4. Social factors:
Faced with political decisions about urban migration, food production, reform, employment generation, national security, economic structural adjustment, and all the other issues that demand their attention; unfortunately, many governments have opted to ignore deforestation.
However, it must be remembered that firewood collection and logging are not direct causes of deforestation. These do produce a change in the composition of the natural forest and can increase the risk of a subsequent transition in favor of other land uses. In some circumstances, deforestation can result when harvesting occurs under very sensitive environmental conditions or when it is very intense over a long period. In the case of tree plantations, replacing the natural forest with plantations results in a loss of natural forest area but it does not cause deforestation because there has been no permanent change in land use.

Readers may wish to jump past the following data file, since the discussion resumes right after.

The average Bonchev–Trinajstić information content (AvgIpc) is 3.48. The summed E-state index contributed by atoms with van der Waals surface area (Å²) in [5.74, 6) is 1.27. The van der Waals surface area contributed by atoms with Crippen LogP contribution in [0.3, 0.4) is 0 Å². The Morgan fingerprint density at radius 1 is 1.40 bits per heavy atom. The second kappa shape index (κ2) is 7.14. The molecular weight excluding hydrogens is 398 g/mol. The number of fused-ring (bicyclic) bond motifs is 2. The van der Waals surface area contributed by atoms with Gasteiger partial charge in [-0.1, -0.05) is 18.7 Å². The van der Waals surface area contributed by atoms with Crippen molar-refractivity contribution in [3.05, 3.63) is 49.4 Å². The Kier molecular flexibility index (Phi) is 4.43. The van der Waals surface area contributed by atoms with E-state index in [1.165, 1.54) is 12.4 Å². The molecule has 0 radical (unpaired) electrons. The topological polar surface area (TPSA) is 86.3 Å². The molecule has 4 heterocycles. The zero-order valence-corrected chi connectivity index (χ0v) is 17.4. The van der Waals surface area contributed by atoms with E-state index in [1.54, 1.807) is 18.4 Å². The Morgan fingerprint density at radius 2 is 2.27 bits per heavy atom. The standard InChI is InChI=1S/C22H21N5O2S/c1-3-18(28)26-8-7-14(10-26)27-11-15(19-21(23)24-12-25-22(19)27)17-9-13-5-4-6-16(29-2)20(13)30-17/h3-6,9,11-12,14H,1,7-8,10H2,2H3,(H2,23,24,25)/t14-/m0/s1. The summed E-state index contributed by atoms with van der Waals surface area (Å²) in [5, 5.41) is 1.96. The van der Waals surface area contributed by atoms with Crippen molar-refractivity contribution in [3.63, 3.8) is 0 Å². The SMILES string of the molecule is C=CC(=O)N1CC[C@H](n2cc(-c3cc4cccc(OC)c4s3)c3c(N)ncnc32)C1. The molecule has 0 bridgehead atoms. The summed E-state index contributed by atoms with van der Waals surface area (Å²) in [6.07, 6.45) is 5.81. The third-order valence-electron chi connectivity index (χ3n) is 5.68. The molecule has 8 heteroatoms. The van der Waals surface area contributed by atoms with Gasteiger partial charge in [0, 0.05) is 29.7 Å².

One of the lessons of the last 30 years in trying to contain deforestation is that the people who are meant to benefit from the forests must be full partners in the process of identifying and implementing solutions.